While working with a client the other day, we had an interesting conversation regarding footprint consolidation. As infrastructure has gotten smaller and faster, we are able to get more resources into a smaller footprint. At iVision, we see this use case on a regular basis: a client is moving their current data center into a colocation facility and consolidating the current footprint to maximize the power density and save rack space is crucial. Clients no longer have the luxury of spreading out equipment in sparsely populated racks!
SSD storage arrays have been a part of mainstream IT environments for 5+ years now and are largely responsible for the footprint consolidation trend, as these arrays offer a lot of performance and capacity in a small footprint! The increase in performance and capacity has meant complicated solution sizing has largely been pushed aside. Sure, performance considerations are always reviewed, however the days of building complex storage systems with multiple cabinets of disks to provide enough IOPS, at low latency, to support the applications are gone! And trust me, we are all thankful for that!
As SSD arrays have taken over the tier 0 and tier 1 workloads, traditional spinning disk arrays have evolved as well, with increases in both drive capacity and larger drive enclosures. My client has several 4TB NL-SAS drive shelves for their tier 2 and tier 3 storage array. The first enclosures contained 24 hard drives and the newer shelves hold 60 drives. These drives have performed well in their environment, and the storage admins have never been concerned with physical cabinet space and rack units. With a data center move to a colocation facility coming next year, we considered purchasing 10TB NL-SAS drives to increase capacity per rack unit. With a 250% capacity increase over the 4TB drives, it’s an easy decision, correct? Well maybe not.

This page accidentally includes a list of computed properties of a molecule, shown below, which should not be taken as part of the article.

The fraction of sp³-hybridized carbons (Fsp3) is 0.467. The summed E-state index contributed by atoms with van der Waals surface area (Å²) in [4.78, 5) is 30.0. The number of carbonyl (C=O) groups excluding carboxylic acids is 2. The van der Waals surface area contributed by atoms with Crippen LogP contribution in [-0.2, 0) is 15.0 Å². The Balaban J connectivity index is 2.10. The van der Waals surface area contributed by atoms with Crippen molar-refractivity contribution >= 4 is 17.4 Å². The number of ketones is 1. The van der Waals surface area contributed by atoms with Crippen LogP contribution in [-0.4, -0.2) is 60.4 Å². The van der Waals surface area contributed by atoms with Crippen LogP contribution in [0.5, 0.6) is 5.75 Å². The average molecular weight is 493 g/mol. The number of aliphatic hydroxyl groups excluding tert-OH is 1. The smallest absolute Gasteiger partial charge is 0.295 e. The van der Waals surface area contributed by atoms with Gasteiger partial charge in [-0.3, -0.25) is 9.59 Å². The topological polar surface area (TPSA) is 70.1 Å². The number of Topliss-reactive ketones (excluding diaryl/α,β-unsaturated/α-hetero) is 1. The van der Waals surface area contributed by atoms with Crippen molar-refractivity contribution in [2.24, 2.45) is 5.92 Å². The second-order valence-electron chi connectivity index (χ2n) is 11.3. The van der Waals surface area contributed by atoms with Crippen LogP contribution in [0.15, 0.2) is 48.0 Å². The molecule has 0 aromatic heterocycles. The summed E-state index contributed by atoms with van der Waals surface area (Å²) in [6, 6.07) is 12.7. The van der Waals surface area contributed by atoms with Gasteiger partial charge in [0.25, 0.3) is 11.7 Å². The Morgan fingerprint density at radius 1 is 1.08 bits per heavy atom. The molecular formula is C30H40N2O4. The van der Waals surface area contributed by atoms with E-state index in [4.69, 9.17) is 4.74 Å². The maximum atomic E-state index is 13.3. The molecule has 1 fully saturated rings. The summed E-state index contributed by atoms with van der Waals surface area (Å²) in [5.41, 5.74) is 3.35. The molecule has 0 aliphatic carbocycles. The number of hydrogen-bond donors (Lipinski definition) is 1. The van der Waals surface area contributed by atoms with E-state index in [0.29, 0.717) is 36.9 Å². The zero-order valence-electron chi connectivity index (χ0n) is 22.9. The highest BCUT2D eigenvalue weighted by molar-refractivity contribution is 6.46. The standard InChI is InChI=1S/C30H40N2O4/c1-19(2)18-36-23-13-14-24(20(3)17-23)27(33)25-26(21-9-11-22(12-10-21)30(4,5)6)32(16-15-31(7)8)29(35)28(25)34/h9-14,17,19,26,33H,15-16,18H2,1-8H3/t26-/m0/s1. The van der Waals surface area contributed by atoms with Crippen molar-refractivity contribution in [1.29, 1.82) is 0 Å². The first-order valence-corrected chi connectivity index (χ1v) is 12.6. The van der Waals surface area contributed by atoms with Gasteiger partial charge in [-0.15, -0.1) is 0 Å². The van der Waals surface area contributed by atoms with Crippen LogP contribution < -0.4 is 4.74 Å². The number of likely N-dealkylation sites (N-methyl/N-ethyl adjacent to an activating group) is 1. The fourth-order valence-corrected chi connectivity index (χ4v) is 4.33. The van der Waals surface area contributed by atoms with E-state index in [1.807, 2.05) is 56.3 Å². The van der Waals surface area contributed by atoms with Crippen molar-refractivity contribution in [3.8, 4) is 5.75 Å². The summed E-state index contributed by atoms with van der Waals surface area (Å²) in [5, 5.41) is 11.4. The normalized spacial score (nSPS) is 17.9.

If we go back to the previously mentioned “complicated solution sizing”, capacity considerations were almost always secondary to performance sizing. For example, the usable capacity requirement may have easily been achieved with four shelves of NL-SAS drives, but the workload required the number IOPS that a minimum eight shelves of NL-SAS drives could provide. It was not unheard of to build a storage system with much more capacity than was needed, simply to satisfy the performance requirement. IOPS are counted per drive and double the number of drives meant double the amount of IOPS at a lower latency!
As “they” say, the more things change, the more they stay the same. This scenario helped me to realize (and remember) that although storage sizing has become much less complicated due to SSDs and large capacity drives, performance vs. capacity is still critical for the lower tier, HDD arrays. NL-SAS disks are currently available as large as 16TB capacity, which is an astonishing 1 PB of raw capacity in 4 rack units! The challenge with that much capacity, though, is the IOPS per useable TB metric has decreased as the drive sizes have grown.
My client would have been able to increase the capacity per rack unit substantially by moving from 4TB NL-SAS drives to 10TB NL-SAS drives, but as you can see, the available performance would have also been cut by over 50%! That was an unacceptable trade off to the business, even for lower tier workloads and user file shares.
The good news for our clients looking to consolidate their lower tiered data is that there are options! Both NetApp and Pure Storage have storage arrays utilizing QLC NVMe drives. These QLC drives provide high density storage at a competitive price point to current NL-SAS systems. NetApp’s FAS500f can provide 720TB raw capacity in 4 RU, at a price point that makes sense for lower tiered workloads. Pure Storage’s //C QLC line can provide almost 2 PB of raw capacity in 9 RU! Both are amazingly dense and provide NMVE performance, at a great price point!